To Blend or Not to Blend – Keeping Matcha Taste and Aroma Consistent

January 7th, 2013

On the surface, blending Matcha might not seem remarkable.

The mechanisms are simple – combining tea leaves from one batch with leaves from another batch. However, the art of blending is much more than just tossing together tea leaves. Properly blending Matcha is the secret to achieving consistent flavor, aroma, and quality, and to ensuring that you get to enjoy the same delicious cup of Matcha every single time.

Why Blending Matters

The process of blending helps cancel out natural variation created from plant to plant, and even from year to year. Such variation occurs because unlike many other crops, the entire tea plant is not harvested and replanted each year. Instead a single tea plant can be grown, cultivated, and selectively harvested for as long as 30 years! As it matures throughout its service, the leaves will produce natural variation – in color, flavor, size, and even tenderness. The only way to ensure consistency is to combine leaves from different plants, and from different harvests.

The process of blending Matcha is similar to blending grapes to make wine. Like Matcha, the same vines produce grapes each season. However, each vine and each harvest year may produce subtle differences in qualities like acidity and aroma. To achieve consistent flavor and quality, experts called “sommeliers” sample the wines and combine batches to create a wine that very closely matches what was produced previously.

The tea industry (like the wine industry) also relies on the expertise of sommeliers. Highly trained Matcha sommeliers make sure that each cup of Matcha delivers the same taste and the highest quality. Balancing the natural variations of Matcha requires a keen sense of taste, and a series of careful samplings.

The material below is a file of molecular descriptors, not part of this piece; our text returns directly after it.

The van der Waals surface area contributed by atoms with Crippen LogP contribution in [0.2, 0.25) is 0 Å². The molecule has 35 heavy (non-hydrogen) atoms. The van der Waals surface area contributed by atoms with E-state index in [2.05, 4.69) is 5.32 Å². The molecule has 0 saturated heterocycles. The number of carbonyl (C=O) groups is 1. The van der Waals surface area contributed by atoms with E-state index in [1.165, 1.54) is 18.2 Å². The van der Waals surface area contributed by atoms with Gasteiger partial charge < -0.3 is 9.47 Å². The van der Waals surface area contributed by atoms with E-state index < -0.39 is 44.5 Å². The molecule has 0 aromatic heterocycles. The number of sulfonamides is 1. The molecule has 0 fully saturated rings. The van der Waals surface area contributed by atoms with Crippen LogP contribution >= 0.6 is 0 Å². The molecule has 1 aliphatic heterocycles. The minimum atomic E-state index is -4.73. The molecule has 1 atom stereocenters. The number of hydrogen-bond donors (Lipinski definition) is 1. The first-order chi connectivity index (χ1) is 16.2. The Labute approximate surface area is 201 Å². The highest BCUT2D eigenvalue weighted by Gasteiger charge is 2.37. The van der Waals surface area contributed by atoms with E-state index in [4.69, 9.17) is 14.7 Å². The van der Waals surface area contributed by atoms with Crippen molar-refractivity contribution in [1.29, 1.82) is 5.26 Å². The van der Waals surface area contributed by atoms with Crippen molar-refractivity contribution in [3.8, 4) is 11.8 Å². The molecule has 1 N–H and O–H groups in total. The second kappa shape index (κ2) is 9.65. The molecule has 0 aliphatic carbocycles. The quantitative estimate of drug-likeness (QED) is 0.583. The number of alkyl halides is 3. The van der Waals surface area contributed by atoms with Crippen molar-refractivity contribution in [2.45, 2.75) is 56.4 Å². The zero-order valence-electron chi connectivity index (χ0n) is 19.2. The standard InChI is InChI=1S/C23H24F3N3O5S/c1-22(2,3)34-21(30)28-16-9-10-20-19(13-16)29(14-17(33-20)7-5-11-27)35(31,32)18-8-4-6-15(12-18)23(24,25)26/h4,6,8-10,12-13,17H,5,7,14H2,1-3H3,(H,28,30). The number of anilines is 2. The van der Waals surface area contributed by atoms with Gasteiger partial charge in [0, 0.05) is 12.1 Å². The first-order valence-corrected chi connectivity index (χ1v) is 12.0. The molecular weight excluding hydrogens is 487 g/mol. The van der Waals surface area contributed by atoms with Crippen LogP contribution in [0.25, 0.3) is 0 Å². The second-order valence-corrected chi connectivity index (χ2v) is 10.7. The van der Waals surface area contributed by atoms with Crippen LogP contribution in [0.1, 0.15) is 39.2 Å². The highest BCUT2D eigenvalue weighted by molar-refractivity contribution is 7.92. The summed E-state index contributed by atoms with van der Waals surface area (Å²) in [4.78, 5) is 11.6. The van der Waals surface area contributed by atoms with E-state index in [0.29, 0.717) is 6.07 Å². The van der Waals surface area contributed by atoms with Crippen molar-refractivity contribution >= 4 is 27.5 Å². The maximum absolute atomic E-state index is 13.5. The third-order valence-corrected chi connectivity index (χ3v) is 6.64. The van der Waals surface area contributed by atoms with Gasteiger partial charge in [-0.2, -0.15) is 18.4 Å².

The Basics of Blending Matcha

Step 1: Sensory Testing

During sensory testing, the sommelier inspects the tencha, the base tea for making powdered Matcha.

Essentially, the sommelier looks at, feels, and smells the tencha leaves, even before the leaves have been added to water or steeped. From just the color, feel, and aroma of the tencha, an experienced sommelier can already understand a great deal about how the finished Matcha will turn out. Developing this skill requires years and years of experience.

Step 2: Brewing and Tasting Tencha

Next, the sommelier brews the tencha leaves with hot water to sample how the leaves taste when mixed with water. Brewing brings out different notes, flavors, and tones from the tea.

The sommeliers taste the brewed tencha by swirling the tea around in their mouths. Oxygenation naturally enhances flavor perception. So like tasting wine, adding oxygen to the tea by slurping and swirling improves your ability to fully taste the flavors of the tea. This is why the openings of wine glasses vary in width, to allow more or less oxygen to enter the wine, and why properly whisking and aerating your Matcha is so important!

Step 3: Grinding and Tasting Matcha

After sampling the tencha, the sommelier determines the amount of tencha to blend from each batch to achieve the desired taste. The tencha is then sent to the Matcha grinders to create a test batch. Once ground, the Matcha goes through the same testing as tencha – visual, olfactory, and taste tests.

After the final testing, the sommeliers compare their impressions and decide on the blend that will become Aiya’s Matcha. The final blend is mixed, ground, packed, and shipped to the world!

Both sommeliers discuss their impressions of what they sampled and come to a decision.

Both sommeliers discuss their impressions of what they sampled and come to a decision.

2 Responses to “To Blend or Not to Blend – Keeping Matcha Taste and Aroma Consistent”

  1. I found this blog very informative and useful in explaining Matcha to the tea public.

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